Page 2 of 5 FirstFirst 1234 ... LastLast
Results 11 to 20 of 46

Thread: Is fructose bad for brain inflammation? page 2

  1. #11
    Paleobird's Avatar
    Paleobird Guest
    Primal Fuel
    Quote Originally Posted by canuck416 View Post
    F1,6BP is a byproduct of glycolysis caused by the breakdown of glucose. Not really the same thing as eating fructose.
    Not the same thing at all.
    Quote Originally Posted by Derpamix View Post
    I only read the topic title, and was answering a general question.
    In other words you just quoted the nearest available thing that sounded close and didn't even understand what it meant. Got it.

  2. #12
    Derpamix's Avatar
    Derpamix is offline Senior Member
    Join Date
    Aug 2012
    Location
    California
    Posts
    5,361
    Quote Originally Posted by Paleobird View Post
    Not the same thing at all.
    In other words you just quoted the nearest available thing that sounded close and didn't even understand what it meant. Got it.
    Except I did. Read it again until it makes sense if you have to. Read both links. I stated fructose has pathways that it bypasses.

    Fructose.Has.Pathways.That.It.Bypasses.

    There are times that glucose is converted into lactate when glucose or fructose or ketones need to be placed somewhere else. This usually happens in a glycogen depleted state.

    Now read the second link for this to make sense.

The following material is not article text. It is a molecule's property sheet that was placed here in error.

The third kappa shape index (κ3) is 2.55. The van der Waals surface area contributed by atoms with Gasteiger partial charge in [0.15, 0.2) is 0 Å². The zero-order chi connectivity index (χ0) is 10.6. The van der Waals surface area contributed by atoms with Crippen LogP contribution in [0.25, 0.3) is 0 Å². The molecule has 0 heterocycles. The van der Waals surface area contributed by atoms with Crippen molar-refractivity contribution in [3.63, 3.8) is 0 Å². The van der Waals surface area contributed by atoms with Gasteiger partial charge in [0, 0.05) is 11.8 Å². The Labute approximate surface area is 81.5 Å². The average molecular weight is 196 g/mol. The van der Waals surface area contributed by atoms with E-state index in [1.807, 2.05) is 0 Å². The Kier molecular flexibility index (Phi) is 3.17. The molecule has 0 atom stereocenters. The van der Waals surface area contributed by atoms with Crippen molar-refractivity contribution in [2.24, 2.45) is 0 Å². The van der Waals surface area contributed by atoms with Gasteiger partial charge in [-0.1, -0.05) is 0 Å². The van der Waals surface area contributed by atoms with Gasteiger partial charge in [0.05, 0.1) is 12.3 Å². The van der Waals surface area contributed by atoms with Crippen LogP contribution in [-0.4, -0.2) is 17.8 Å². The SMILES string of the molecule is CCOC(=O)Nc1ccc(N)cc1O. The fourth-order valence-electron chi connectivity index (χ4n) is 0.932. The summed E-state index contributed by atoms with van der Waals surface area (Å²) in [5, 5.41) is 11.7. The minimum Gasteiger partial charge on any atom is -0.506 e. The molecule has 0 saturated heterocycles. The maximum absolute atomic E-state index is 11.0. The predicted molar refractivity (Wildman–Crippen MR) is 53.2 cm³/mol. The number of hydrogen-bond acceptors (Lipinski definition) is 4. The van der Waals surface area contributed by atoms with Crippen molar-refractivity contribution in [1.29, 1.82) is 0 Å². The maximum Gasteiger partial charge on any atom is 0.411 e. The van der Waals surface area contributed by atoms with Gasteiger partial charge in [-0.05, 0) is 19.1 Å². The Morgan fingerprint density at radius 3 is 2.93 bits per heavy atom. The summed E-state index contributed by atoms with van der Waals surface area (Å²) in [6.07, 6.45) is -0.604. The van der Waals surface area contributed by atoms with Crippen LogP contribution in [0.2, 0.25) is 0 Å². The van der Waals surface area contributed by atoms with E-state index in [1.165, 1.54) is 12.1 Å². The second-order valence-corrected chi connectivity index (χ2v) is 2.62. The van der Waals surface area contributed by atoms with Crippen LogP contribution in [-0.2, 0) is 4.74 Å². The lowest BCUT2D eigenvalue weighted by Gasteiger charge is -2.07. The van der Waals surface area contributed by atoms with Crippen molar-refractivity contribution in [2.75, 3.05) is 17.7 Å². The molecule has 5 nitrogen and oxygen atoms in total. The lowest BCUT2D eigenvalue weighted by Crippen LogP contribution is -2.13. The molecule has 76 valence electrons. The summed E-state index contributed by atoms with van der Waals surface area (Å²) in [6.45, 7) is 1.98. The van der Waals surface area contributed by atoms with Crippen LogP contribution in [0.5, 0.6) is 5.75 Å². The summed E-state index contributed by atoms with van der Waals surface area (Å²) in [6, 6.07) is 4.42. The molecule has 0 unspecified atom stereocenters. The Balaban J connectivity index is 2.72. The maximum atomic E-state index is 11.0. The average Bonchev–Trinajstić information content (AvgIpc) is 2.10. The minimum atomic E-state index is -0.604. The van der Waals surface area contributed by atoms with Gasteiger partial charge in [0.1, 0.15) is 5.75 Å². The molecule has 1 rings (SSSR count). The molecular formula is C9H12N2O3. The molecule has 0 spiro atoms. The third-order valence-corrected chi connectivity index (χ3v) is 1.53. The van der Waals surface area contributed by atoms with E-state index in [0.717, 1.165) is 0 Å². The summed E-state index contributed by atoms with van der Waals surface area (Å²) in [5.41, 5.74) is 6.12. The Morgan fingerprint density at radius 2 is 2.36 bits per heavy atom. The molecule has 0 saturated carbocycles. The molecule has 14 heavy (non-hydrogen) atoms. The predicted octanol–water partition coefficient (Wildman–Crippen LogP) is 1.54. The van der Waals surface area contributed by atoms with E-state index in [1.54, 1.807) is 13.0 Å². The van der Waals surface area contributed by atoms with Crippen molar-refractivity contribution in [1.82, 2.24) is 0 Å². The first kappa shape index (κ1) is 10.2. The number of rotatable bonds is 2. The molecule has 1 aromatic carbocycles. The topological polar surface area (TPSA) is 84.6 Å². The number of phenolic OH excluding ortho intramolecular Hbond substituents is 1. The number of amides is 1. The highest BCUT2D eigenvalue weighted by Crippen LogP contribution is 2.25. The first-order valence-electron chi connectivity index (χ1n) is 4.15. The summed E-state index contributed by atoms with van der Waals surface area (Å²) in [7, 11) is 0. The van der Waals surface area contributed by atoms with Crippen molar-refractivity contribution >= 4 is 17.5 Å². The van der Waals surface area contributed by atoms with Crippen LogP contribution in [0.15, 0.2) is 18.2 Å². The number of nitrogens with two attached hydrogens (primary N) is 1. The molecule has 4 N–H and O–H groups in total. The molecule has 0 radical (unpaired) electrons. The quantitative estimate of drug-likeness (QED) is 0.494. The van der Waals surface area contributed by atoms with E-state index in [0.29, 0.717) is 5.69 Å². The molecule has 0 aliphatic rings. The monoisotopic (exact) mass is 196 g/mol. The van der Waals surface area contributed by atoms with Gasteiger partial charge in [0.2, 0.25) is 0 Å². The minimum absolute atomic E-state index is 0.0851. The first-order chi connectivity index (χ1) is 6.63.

Last edited by Derpamix; 05-07-2013 at 09:41 PM.
    Longing is the agony of the nearness of the distant

  3. #13
    Paleobird's Avatar
    Paleobird Guest
    Quote Originally Posted by Derpamix View Post
    Except I did. Read it again until it makes sense if you have to. Read both links. I stated fructose has pathways that it bypasses.

    Fructose.Has.Pathways.That.It.Bypasses.

    There are times that glucose is converted into lactate when glucose or fructose or ketones need to be placed somewhere else. This usually happens in a glycogen depleted state.

    Now read the second link for this to make sense.
    I did read and understand both links and nowhere does it even come remotely close to saying that eating sugar has an anti-convulsant effect. It said that one byproduct of glycolysis isolated and artificially introduced (in a study with artificially induced seizures in rats) tended to move the metabolism of glucose toward the pentose phosphate pathway which is neuroprotective. It's also exactly what ketosis does naturally.

    There is a decades long history of ketosis as a successful treatment for epilepsy. Your logic doesn't have a leg to stand on.